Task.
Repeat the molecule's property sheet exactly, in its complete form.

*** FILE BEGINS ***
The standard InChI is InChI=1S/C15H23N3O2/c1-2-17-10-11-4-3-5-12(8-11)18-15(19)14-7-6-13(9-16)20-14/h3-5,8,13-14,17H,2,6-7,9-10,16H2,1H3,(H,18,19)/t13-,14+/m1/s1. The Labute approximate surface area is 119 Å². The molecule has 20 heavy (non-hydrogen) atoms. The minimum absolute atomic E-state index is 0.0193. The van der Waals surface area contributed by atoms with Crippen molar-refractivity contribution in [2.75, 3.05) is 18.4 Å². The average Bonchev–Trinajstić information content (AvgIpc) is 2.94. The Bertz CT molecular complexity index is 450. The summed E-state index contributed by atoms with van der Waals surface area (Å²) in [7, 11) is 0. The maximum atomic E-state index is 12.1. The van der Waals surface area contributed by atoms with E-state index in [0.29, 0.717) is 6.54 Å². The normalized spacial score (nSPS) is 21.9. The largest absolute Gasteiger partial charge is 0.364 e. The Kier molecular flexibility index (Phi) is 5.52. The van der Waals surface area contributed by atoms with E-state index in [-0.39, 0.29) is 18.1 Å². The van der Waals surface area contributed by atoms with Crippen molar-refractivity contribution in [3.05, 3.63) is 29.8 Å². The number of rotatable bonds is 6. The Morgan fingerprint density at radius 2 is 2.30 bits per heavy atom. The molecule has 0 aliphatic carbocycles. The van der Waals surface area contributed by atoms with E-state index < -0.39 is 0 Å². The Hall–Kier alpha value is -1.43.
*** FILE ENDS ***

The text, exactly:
The standard InChI is InChI=1S/C15H23N3O2/c1-2-17-10-11-4-3-5-12(8-11)18-15(19)14-7-6-13(9-16)20-14/h3-5,8,13-14,17H,2,6-7,9-10,16H2,1H3,(H,18,19)/t13-,14+/m1/s1. The Labute approximate surface area is 119 Å². The molecule has 20 heavy (non-hydrogen) atoms. The minimum absolute atomic E-state index is 0.0193. The van der Waals surface area contributed by atoms with Crippen molar-refractivity contribution in [2.75, 3.05) is 18.4 Å². The average Bonchev–Trinajstić information content (AvgIpc) is 2.94. The Bertz CT molecular complexity index is 450. The summed E-state index contributed by atoms with van der Waals surface area (Å²) in [7, 11) is 0. The maximum atomic E-state index is 12.1. The van der Waals surface area contributed by atoms with E-state index in [0.29, 0.717) is 6.54 Å². The normalized spacial score (nSPS) is 21.9. The largest absolute Gasteiger partial charge is 0.364 e. The Kier molecular flexibility index (Phi) is 5.52. The van der Waals surface area contributed by atoms with E-state index in [-0.39, 0.29) is 18.1 Å². The van der Waals surface area contributed by atoms with Crippen molar-refractivity contribution in [3.05, 3.63) is 29.8 Å². The number of rotatable bonds is 6. The Morgan fingerprint density at radius 2 is 2.30 bits per heavy atom. The molecule has 0 aliphatic carbocycles. The van der Waals surface area contributed by atoms with E-state index < -0.39 is 0 Å². The Hall–Kier alpha value is -1.43.